OLR Research Report

October 27, 2006




By: Veronica Rose, Principal Analyst

You asked if Florida requires buildings situated in hurricane-prone regions to have shutter protection.


The Florida Building Code requires new buildings constructed in hurricane-prone regions of the state to be designed and constructed to withstand the impact of debris carried by high winds (wind-borne debris). To this end, new buildings located in regions the code designates as “wind-borne debris regions” (see Attachment 1) must meet one of two standards. They must either be designed to withstand wind pressures that occur when windows and doors are pierced in a storm (i.e., internal pressures) or (2) any exterior glass windows and doors must be made of shatter-resistant glass or protected by storm shutters to withstand external pressure.

In most cases, the wind-borne debris region extends about five miles inland from the coast: in others, considerably further. But in the Panhandle region, it extends only one mile inland. Thus, buildings outside the one-mile radius in the Panhandle do not have to meet the wind-borne protection standards, regardless of the wind speed in the area.


The Florida Building Code uses the America Society of Civil Engineers Standard (ASCE) Standard 7 as the basis for establishing wind-borne debris regions and wind-borne debris protection. The standard requires builders either to (1) construct buildings that can withstand the additional pressure that results when wind gets into a building through a hole in the wall or broken door or window and pressurizes it (like blowing air into a balloon) or (2) protect glazed openings in walls (e.g., windows and glass doors) from debris borne by high winds (Fla. Building Code Chap. 16).

The wind-borne debris protection region is any area where the basic design wind speed is 120 mph or greater and any area within one mile of the coast where the wind speed is less than 120 mph but greater than 110 mph. It includes all of Miami-Dade and Broward County, which are designated as a “high velocity zone,” because of their extreme vulnerability to hurricanes. Buildings in the zone must meet stricter design and construction standards than those that apply to the rest of the wind-borne debris region. The most notable, according to the Florida Building Commission, is the requirement “to protect the overall building (the entire envelope), including windows, with either shutters or impact-resistant glass.”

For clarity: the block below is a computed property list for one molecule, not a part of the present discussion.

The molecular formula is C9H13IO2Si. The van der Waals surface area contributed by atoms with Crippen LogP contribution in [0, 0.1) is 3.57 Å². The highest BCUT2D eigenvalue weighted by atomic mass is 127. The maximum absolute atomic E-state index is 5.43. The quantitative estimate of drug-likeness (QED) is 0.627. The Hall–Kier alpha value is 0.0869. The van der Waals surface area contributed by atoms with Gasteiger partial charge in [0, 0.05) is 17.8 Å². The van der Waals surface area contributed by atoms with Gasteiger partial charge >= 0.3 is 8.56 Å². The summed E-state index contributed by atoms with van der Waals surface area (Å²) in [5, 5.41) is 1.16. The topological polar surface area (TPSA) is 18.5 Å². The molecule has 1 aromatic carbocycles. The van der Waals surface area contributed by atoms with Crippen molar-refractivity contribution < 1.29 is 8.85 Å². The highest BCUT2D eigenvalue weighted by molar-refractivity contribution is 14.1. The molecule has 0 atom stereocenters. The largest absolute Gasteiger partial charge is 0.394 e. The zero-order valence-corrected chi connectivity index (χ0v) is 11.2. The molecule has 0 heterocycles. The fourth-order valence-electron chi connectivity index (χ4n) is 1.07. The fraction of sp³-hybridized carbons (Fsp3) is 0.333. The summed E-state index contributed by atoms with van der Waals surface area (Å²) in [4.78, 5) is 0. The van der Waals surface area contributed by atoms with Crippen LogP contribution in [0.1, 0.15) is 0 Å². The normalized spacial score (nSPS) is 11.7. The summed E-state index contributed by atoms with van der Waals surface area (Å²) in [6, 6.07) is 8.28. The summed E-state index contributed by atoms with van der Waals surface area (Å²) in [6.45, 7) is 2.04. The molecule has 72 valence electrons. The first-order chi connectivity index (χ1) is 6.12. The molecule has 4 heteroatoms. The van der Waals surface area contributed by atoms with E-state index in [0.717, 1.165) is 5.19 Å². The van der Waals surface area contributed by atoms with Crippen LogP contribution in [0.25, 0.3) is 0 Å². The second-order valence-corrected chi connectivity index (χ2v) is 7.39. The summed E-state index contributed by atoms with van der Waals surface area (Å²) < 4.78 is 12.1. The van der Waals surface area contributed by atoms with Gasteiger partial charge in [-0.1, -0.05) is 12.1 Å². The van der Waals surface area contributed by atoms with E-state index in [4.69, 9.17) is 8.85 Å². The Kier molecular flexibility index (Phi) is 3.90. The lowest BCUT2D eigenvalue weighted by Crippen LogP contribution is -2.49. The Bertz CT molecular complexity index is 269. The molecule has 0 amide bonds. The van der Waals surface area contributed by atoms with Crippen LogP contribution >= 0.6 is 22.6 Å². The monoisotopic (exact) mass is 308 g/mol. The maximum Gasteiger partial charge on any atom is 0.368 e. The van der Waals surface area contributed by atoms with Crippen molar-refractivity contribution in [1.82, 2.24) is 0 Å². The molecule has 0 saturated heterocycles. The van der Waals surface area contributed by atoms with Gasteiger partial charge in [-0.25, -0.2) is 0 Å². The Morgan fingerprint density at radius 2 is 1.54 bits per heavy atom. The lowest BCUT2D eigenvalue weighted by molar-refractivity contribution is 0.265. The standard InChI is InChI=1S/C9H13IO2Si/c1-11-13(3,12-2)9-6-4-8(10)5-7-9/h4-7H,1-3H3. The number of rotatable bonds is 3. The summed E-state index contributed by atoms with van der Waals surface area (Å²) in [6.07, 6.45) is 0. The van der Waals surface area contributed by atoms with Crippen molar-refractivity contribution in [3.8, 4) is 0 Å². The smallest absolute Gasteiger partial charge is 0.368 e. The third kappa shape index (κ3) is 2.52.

The wind-borne debris region extends about five miles inland in most cases and considerably further in others. But, in the Panhandle region (sections of northern Florida from the Walkula/Franklin County line to the western edge of Escambia County), the legislature designated the wind-borne region as the land within one-mile of the Gulf Coast. Thus, the wind-borne debris protection requirements do not apply to buildings outside the one-mile radius in the Panhandle, regardless of wind speeds. This Panhandle provision (commonly referred to as the “Panhandle exception”), has generated some controversy. Consequently, the state is in the process of changing it “through a multi-staged research program,” according to Rick Dixon of the Florida Department of Community Affairs.


Meeting the Shutter Requirement

The two major methods of satisfying the requirement for protecting a building against external wind impact are by installing impact-resistant glass or covering the openings with hurricane shutters. Impact-resistant glass is constructed with the equivalent of automobile windshield glass (impact-resistant glazing) which has a plastic film laminated between two

sheets of glass. Hurricane shutters are designed to be permanently attached or removable. They are available in a variety of strengths and sizes (e.g., aluminum or steel accordion, and roll-up).

Testing Standards

After Hurricane Andrew, in 1992, Miami-Dade County established the first requirements for wind-borne debris protection and developed test requirements that shutter and impact-resistant glazing systems must pass, under the code (Fla. Building Code 1626). Since then, the American Society of Testing and Materials (ASTM) has developed testing standards. Products must pass one of these tests to be accepted for use where protection is required. The exception is plywood panels that conform to a set of prescribed specifications, according to Rick Dixon of the Florida Department of Community Affairs.

Building Code Exemptions

The following buildings, structures, and facilities are exempt from the Florida Building Code and therefore the wind-borne debris protection requirements do not apply to them:

1. buildings and structures specifically regulated and preempted by the federal government;

2. non-residential farm buildings;

3. temporary buildings or sheds used exclusively for construction;

4. mobile homes used as temporary offices, except for the handicapped accessibility provisions;

5. electricity utility structures or facilities directly involved in generating, transmitting, or distributing electricity;

6. temporary sets, assemblies, or structures used in commercial motion picture or television production, or any sound-recording equipment used in production or off premises; and

7. chickees constructed by the Miccosukee Tribe of Indians of Florida or the Seminole Tribe of Florida. (A “chickee” is an open-sided wooden hut that has a thatched roof of palm or palmetto or other traditional material and does not incorporate any electrical, plumbing, or other non-wood features.)